Feels 2nd Place

Q: I am a 38 year old dating a man more than 25 years my senior. I have serious problems with his "previous female companions." A woman he fathered a child with attended a Father's Day gathering at a restaurant. I also attended, though I didn't walk into the restaurant with him, and when I went to the place where everyone was sitting, she positioned herself next to him as if she was with him. The situation made me very uncomfortable. I greeted everyone and told him that the store he sent me to no longer carried his product, bid farewell to everyone and left quietly. He had requested me to sit on the other side of him, and I refused. He says I'm acting "childish" when I told him that he should have NEVER sat next to her, nor allowed her to sit next to him. I asked why he didn't save me a seat.

What's more, he has other past girlfriends calling. There's also a so-called set of "friends"--a husband and wife--and the wife was calling every day (one day she called 10 times). I had to remedy those scenarios by having him finally speak up and tell them to taper the calls. He says I overreact with the women who come to his store. I don't care if they don't come back, they aren't there to flirt, and he isn't there to patronize them in that manner. He has NO BOUNDARIES. I feel that because there are none, these "loose gooses" feel that they can say and do anything, disrespecting me and this relationship. I'm exhausted from trying to get this point across, but he doesn't get it. I don't want to appear arrogant, and I care for him enough that I look past previous mistakes, but when I feel that I am being placed second to these women who do not possess half my education nor intellect, I'm not going to stay in this. -- Dee, 38

Dr. Susan: The man you're seeing is old enough to have a long complicated past. Do you think it's big of you to let his "mistakes" go, so long as they don't ask for any of his attention? Your hyper-sensitive attitude isn't going to do either of you any good. From the top: you hated that the mother of his child sat on one side of him at a Father's Day get-together. Sure, it would be briefly uncomfortable if you weren't told she'd be there, but it would have been most gracious of you to simply sit on his other side. For the sake of the innocent child, at least. Perhaps you've never had a child, but a mother and a father share an interest in their children forever. They may loathe one another, but rather than distress the kid, behaving civilly is the adult thing to do. You needn't be jealous of her. They're obviously not together anymore.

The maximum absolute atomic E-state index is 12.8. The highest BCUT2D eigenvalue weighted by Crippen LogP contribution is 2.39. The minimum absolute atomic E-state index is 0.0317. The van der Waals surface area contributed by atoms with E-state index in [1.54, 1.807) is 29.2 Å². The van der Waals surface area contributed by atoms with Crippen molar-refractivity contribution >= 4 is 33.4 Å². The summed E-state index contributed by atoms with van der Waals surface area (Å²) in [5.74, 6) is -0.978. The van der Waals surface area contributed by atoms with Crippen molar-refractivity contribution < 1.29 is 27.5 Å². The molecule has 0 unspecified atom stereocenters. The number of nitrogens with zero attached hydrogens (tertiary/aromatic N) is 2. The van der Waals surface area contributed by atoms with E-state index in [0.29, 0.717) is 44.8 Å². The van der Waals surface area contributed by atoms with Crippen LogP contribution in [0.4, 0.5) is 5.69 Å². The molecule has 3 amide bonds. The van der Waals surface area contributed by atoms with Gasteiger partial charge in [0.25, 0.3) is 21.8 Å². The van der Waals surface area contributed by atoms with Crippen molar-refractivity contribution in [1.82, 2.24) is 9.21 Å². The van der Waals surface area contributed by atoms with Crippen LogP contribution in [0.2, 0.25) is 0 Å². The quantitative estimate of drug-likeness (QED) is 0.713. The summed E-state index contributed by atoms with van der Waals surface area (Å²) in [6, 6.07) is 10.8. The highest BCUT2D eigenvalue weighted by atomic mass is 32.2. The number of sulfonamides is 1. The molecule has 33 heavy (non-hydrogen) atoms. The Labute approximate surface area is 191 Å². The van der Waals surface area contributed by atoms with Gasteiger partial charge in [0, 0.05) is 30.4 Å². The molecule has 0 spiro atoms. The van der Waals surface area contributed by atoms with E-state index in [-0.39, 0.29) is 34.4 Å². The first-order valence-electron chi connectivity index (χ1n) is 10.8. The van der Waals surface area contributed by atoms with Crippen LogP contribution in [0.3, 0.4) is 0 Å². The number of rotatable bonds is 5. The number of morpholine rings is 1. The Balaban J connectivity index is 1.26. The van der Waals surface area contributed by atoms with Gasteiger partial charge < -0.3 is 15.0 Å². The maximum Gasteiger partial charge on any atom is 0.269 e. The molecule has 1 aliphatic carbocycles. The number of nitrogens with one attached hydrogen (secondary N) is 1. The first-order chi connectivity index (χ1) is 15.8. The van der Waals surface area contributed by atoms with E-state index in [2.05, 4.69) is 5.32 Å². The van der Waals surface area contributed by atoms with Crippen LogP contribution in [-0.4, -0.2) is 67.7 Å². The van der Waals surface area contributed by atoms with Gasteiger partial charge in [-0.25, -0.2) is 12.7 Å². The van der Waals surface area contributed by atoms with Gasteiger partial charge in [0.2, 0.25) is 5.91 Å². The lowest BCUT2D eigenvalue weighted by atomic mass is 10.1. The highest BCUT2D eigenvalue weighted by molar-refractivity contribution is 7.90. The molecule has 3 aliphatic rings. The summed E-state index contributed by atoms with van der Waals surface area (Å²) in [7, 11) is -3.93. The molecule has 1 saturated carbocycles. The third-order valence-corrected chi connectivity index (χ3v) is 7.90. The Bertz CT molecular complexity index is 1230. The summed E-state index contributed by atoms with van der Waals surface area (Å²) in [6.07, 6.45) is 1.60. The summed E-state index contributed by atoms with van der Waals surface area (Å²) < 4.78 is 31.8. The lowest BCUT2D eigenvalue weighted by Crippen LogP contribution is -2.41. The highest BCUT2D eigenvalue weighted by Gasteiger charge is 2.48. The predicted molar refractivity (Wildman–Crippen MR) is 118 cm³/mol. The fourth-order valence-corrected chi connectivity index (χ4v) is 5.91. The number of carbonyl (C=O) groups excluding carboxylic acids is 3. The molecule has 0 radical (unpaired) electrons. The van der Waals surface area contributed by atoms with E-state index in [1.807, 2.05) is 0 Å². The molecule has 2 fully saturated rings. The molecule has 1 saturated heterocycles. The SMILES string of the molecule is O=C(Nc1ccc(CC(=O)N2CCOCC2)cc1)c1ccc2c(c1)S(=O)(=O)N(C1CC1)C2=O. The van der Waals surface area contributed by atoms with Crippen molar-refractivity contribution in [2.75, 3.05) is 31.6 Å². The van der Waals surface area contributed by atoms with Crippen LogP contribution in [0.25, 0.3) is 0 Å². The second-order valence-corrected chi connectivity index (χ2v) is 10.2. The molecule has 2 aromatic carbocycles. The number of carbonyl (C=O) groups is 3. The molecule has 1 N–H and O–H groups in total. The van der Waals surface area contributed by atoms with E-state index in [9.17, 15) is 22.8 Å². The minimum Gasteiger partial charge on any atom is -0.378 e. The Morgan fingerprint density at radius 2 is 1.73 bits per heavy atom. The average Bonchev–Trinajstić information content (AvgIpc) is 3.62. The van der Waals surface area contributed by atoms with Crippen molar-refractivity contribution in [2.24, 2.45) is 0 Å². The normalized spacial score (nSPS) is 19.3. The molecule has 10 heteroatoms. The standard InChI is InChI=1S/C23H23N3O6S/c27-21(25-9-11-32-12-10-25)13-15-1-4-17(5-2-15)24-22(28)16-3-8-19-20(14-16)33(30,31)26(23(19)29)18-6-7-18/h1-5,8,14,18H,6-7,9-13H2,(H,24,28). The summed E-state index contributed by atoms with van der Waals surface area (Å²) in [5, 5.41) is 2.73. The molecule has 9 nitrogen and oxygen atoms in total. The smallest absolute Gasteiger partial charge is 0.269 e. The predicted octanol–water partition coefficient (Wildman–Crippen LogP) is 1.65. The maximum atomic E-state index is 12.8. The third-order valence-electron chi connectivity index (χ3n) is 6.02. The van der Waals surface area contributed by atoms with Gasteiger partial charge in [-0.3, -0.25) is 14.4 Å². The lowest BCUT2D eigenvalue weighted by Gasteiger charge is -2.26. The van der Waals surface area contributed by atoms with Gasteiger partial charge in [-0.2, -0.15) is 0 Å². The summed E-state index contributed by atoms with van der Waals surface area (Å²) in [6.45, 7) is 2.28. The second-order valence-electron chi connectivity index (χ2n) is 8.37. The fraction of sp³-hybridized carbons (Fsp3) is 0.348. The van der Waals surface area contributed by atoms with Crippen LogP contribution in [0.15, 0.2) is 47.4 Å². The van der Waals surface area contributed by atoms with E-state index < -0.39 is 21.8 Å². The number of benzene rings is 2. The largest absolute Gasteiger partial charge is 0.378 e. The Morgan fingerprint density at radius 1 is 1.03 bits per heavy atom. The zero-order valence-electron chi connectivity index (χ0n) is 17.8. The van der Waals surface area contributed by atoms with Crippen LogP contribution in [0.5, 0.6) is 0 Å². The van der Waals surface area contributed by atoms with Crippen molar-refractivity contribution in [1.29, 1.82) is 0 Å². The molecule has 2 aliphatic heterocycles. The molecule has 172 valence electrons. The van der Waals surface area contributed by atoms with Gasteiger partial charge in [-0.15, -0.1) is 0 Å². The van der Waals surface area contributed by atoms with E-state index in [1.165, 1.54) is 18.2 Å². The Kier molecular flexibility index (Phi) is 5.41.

Nor is he putting the other past women ahead of you. They seem to have turned into friends. If they really are pests to you, you have a right to let him know, as you did. Truth is, your boyfriend's lack of boundaries is not going to change dramatically. He's just one of those super-friendly salesmen who has found that his customers keep returning if he's mildly flirty with them. It would probably drive me crazy too, but see it in the context of who he is. Pick out specific behaviors that actually impinge on you and talk about them. You needn't compete with everyone to prove you're special. And it's got nothing to do with education or intellect. Quit exhausting yourself and get used to his outgoing nature, so long as most of your needs are met. Or leave.

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